Republicans are also defending dozens of other seats that the party now holds, but they are finding that in many places the Trump playbook can go only so far before it backfires.
In the affluent, educated suburbs where much of the political battleground is, Republicans are framing immigration less as a cultural issue with implications for the country’s identity and more as a question of security by drawing attention to sanctuary cities, which limit cooperation between local law enforcement and federal immigration officials, and MS-13, the violent transnational gang.
In the handful of more rural, conservative-leaning districts where the party has a better shot of winning, the message is blunter.
In Minnesota, ads from groups like the Congressional Leadership Fund and the National Republican Congressional Committee try to link Hagedorn’s opponent, Dan Feehan, to people and themes that conservatives have portrayed as a threat, like Soros, the liberal philanthropist who has been smeared with anti-Semitic attacks; Kaepernick, the black football player famous for kneeling during the national anthem; and now the migrant caravan.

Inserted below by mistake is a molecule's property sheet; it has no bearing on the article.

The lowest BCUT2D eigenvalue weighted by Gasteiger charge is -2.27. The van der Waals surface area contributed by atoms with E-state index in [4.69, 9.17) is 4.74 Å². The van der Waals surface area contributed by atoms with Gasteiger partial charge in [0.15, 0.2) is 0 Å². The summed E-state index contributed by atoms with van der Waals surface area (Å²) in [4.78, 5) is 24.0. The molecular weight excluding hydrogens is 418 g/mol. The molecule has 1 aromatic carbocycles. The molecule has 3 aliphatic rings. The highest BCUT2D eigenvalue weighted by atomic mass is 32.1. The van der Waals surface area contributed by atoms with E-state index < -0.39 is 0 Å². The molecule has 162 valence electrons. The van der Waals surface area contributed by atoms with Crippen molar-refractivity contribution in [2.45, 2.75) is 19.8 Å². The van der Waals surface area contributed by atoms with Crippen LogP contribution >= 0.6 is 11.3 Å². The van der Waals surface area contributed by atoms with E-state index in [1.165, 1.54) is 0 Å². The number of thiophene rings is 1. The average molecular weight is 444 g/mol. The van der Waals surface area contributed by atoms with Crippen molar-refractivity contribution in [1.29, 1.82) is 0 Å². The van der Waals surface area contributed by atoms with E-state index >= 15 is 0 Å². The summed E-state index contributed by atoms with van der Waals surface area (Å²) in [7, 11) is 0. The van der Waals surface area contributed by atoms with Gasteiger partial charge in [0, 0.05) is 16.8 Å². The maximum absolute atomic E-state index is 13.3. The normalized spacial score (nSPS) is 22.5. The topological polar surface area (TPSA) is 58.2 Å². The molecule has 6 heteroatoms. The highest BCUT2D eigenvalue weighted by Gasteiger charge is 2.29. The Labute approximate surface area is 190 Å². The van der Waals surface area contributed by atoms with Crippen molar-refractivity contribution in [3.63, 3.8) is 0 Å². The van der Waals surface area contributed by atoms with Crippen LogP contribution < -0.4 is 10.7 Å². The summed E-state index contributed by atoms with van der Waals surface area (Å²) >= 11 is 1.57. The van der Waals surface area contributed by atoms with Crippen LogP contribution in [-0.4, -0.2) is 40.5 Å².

In one, a doctored image appears to show Feehan, an Army veteran, saluting Kaepernick. Another shows Kaepernick alongside two other favorite villains of conservatives — Nancy Pelosi, the House Democratic leader, and Keith Ellison, the Minnesota congressman who is black and Muslim and is now facing abuse allegations as he runs for state attorney general. Feehan’s face appears on the screen, and the announcer intones, “He’s one of them.”
Ads like these have aired repeatedly across the district’s 12,000 square miles of farmland and small towns, making it what Republicans say is the most active political laboratory for the bald appeals to white racial and cultural anxieties that Trump and many Republicans are using to drive conservatives to the polls.